Can reasonable expectations raise better children?

We want from our children too much. If poor people in poor countries want their kids to have a college education and a reasonably good job, we want them to realize our fantasies. They can practice sports and music, in addition to getting good scores in school, but we do not stop there. Should we have better boundaries, as we are setting boundaries for our children? As always, you can find more information here, here, here, here, here, here, here, and here.

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Great expectations

What is reasonable to expect from our kids?

  1. Need to be citizens of the world.  So they should know English, have good control of digital technologies and be capable of learning online. Every generation feels this stronger than their parents and kids are instinctively tuned to achieve this.
  2. Healthy individuals with diverse interests. Most parents understand this, but have a hard time implementing, as the children get stressed. Usually, this means two different athletic activities (like judo and swimming), at least one musical activity (piano, guitar or percussion), at least one educational activity (robotics, photography, extra language).
  3. Good lifestyle habits. This is a hard fight for everybody. Typically this includes getting enough sleep, eating healthy food doing the homework, meeting with friends. It is OK to have chronic fights over small vices like sugar.
  4. Know and respect the authority and the boundaries set by authority while being curious and creative. Easier said than done, rarely successful without external help. Coached parents and coached kids can do this with 90% success. Both parents and kids are likely to shout and shut doors occasionally.
  5. Positive and open communication. Praise positive self-talk. Give compliments to each other. Practice gratitude. Share concerns. Deal with challenges together.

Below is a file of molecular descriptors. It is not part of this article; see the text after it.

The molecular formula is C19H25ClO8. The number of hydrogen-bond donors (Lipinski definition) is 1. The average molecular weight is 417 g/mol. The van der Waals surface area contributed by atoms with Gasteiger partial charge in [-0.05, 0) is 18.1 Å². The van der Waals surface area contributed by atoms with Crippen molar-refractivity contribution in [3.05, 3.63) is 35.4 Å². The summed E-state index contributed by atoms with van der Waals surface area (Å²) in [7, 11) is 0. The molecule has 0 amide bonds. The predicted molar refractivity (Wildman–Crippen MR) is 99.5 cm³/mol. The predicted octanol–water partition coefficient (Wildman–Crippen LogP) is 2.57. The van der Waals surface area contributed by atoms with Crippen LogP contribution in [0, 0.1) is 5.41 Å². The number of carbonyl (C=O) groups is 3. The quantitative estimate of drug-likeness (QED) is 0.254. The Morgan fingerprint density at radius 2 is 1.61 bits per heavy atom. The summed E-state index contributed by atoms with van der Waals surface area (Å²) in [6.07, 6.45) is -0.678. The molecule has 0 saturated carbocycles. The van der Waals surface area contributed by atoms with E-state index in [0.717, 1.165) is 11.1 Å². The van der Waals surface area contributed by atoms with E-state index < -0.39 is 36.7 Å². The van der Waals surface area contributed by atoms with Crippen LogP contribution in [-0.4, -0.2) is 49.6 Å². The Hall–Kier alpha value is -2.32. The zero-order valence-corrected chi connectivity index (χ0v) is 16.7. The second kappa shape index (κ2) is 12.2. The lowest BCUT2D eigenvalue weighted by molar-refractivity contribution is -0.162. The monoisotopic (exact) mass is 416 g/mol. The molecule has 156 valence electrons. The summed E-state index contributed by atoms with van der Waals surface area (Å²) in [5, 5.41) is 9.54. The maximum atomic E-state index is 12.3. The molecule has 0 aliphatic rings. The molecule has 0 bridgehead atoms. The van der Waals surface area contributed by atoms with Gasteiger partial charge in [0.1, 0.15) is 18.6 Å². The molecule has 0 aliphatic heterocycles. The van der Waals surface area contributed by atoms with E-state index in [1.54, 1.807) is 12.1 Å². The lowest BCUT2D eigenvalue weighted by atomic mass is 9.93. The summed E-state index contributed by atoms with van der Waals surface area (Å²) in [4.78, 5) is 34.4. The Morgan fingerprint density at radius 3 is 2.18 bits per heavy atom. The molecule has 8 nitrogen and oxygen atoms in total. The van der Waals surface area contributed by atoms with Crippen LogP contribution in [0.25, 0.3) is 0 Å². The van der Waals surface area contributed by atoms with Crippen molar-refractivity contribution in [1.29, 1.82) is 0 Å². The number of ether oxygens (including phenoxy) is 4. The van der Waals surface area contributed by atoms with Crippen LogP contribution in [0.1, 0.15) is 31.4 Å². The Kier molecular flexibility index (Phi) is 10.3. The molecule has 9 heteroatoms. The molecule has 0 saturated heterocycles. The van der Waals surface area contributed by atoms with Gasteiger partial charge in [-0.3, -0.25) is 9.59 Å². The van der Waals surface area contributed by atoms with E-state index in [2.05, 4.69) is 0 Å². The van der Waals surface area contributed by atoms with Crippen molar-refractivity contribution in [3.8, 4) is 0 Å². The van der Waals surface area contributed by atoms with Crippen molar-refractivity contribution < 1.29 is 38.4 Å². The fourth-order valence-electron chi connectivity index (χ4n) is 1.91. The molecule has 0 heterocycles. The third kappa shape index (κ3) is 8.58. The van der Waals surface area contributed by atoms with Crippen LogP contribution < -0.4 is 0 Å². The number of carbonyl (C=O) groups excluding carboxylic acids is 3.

This is in addition to learning and getting good grades. Tough, but mostly doable, especially if some counseling is available.

Missed opportunities

As we add more to our wish-list, we need to remove something from it. What parental requests generate too much pressure?

  1. Competitive excellence. We want our children to be healthy, but they are also pushed to compete.  If they perform above the average, the competition gets tough. The participants need to practice for hours every day and invest their most expensive resources: the time of the day when they are most energetic and focused. This is not just in sports. Professional guitar players practice 7 hours every day when they are teenagers. Very few people can do this, and succeed at school and have some other interests.
  2. Total discipline. We need our children to respect us, but we should allow them to challenge us occasionally. They are also expected to be somewhat impulsive and cut corners, and occasionally ruin our stuff and disobey. The main strategy is defining the areas where total discipline is required  (safety constraints), areas that are negotiable (best practices), and areas totally open for interpretation. Requesting to do always what the parents tell and not what the child wants, generates a lot of resentment. Putting confusing boundaries results in a lack of respect.
  3. Wide erudition. Some children want to know everything, but these children often experience social problems. Most children have well-defined areas of interest and fill in the rest as they grow. Forcing a child that does not love languages to become multilingual is easy only if the parents actively use the languages they want their children to learn. Expecting our children to know history and geography, it is important to use examples from these subjects as our metaphors. Eventually, we will want our children to know more than we know ourselves. If the gap between what they already can do and what they are required to do is too large, they are likely to lose interest. Making people do something they do not want to do is time-consuming and ineffective.